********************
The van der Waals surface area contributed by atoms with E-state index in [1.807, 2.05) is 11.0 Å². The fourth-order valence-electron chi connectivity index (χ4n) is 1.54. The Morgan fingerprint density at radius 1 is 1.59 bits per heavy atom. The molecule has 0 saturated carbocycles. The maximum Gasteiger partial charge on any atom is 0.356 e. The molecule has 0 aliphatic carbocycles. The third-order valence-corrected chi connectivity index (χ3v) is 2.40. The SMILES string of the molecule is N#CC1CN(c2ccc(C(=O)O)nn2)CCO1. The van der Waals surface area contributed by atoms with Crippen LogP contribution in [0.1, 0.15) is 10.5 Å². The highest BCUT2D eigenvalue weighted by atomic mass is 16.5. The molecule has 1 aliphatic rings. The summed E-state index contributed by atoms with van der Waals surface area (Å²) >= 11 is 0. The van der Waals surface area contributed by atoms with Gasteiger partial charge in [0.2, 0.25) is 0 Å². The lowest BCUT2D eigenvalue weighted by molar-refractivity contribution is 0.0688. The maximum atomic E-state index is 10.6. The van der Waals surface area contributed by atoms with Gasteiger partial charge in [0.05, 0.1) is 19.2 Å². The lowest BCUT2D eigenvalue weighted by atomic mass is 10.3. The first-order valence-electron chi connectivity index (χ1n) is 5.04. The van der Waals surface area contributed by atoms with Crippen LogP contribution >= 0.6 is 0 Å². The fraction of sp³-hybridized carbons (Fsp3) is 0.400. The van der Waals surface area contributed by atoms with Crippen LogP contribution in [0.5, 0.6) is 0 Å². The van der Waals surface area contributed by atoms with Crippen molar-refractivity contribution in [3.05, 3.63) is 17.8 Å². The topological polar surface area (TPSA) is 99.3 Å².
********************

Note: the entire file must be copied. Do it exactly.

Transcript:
The van der Waals surface area contributed by atoms with E-state index in [1.807, 2.05) is 11.0 Å². The fourth-order valence-electron chi connectivity index (χ4n) is 1.54. The Morgan fingerprint density at radius 1 is 1.59 bits per heavy atom. The molecule has 0 saturated carbocycles. The maximum Gasteiger partial charge on any atom is 0.356 e. The molecule has 0 aliphatic carbocycles. The third-order valence-corrected chi connectivity index (χ3v) is 2.40. The SMILES string of the molecule is N#CC1CN(c2ccc(C(=O)O)nn2)CCO1. The van der Waals surface area contributed by atoms with Crippen LogP contribution in [0.1, 0.15) is 10.5 Å². The highest BCUT2D eigenvalue weighted by atomic mass is 16.5. The molecule has 1 aliphatic rings. The summed E-state index contributed by atoms with van der Waals surface area (Å²) >= 11 is 0. The van der Waals surface area contributed by atoms with Gasteiger partial charge in [0.2, 0.25) is 0 Å². The lowest BCUT2D eigenvalue weighted by molar-refractivity contribution is 0.0688. The maximum atomic E-state index is 10.6. The van der Waals surface area contributed by atoms with Gasteiger partial charge in [0.05, 0.1) is 19.2 Å². The lowest BCUT2D eigenvalue weighted by atomic mass is 10.3. The first-order valence-electron chi connectivity index (χ1n) is 5.04. The van der Waals surface area contributed by atoms with Crippen LogP contribution >= 0.6 is 0 Å². The fraction of sp³-hybridized carbons (Fsp3) is 0.400. The van der Waals surface area contributed by atoms with Crippen LogP contribution in [0.5, 0.6) is 0 Å². The van der Waals surface area contributed by atoms with Crippen molar-refractivity contribution in [3.05, 3.63) is 17.8 Å². The topological polar surface area (TPSA) is 99.3 Å².